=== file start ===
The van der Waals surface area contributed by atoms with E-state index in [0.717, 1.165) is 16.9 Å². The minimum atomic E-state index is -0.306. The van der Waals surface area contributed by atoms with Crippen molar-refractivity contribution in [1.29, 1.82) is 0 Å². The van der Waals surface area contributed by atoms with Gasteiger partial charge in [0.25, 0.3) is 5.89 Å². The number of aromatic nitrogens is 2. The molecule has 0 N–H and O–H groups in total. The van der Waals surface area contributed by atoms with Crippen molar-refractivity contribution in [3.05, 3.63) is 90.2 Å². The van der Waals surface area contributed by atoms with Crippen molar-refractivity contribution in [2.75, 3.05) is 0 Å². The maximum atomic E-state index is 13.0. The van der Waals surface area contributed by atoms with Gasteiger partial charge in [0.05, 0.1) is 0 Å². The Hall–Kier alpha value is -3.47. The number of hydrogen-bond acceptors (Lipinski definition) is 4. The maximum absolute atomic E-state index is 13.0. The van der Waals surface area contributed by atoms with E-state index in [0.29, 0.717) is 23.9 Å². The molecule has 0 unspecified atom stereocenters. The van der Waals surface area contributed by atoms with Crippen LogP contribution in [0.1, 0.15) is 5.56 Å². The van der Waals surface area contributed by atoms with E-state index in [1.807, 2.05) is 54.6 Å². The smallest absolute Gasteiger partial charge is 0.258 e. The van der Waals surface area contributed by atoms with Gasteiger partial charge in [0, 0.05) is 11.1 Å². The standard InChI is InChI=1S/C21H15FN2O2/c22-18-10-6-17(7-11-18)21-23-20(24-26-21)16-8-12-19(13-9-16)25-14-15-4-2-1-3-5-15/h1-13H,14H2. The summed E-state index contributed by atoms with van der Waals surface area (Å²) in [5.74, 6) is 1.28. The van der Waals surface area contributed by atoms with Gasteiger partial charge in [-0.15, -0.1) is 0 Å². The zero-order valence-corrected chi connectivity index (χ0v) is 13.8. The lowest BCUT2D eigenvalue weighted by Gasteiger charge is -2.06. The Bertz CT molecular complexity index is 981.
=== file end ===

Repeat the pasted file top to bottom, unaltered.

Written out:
The van der Waals surface area contributed by atoms with E-state index in [0.717, 1.165) is 16.9 Å². The minimum atomic E-state index is -0.306. The van der Waals surface area contributed by atoms with Crippen molar-refractivity contribution in [1.29, 1.82) is 0 Å². The van der Waals surface area contributed by atoms with Gasteiger partial charge in [0.25, 0.3) is 5.89 Å². The number of aromatic nitrogens is 2. The molecule has 0 N–H and O–H groups in total. The van der Waals surface area contributed by atoms with Crippen molar-refractivity contribution in [3.05, 3.63) is 90.2 Å². The van der Waals surface area contributed by atoms with Crippen molar-refractivity contribution in [2.75, 3.05) is 0 Å². The maximum atomic E-state index is 13.0. The van der Waals surface area contributed by atoms with Gasteiger partial charge in [0.05, 0.1) is 0 Å². The Hall–Kier alpha value is -3.47. The number of hydrogen-bond acceptors (Lipinski definition) is 4. The maximum absolute atomic E-state index is 13.0. The van der Waals surface area contributed by atoms with E-state index in [0.29, 0.717) is 23.9 Å². The molecule has 0 unspecified atom stereocenters. The van der Waals surface area contributed by atoms with Crippen LogP contribution in [0.1, 0.15) is 5.56 Å². The van der Waals surface area contributed by atoms with E-state index in [1.807, 2.05) is 54.6 Å². The smallest absolute Gasteiger partial charge is 0.258 e. The van der Waals surface area contributed by atoms with Gasteiger partial charge in [0, 0.05) is 11.1 Å². The standard InChI is InChI=1S/C21H15FN2O2/c22-18-10-6-17(7-11-18)21-23-20(24-26-21)16-8-12-19(13-9-16)25-14-15-4-2-1-3-5-15/h1-13H,14H2. The summed E-state index contributed by atoms with van der Waals surface area (Å²) in [5.74, 6) is 1.28. The van der Waals surface area contributed by atoms with Gasteiger partial charge in [-0.15, -0.1) is 0 Å². The zero-order valence-corrected chi connectivity index (χ0v) is 13.8. The lowest BCUT2D eigenvalue weighted by Gasteiger charge is -2.06. The Bertz CT molecular complexity index is 981.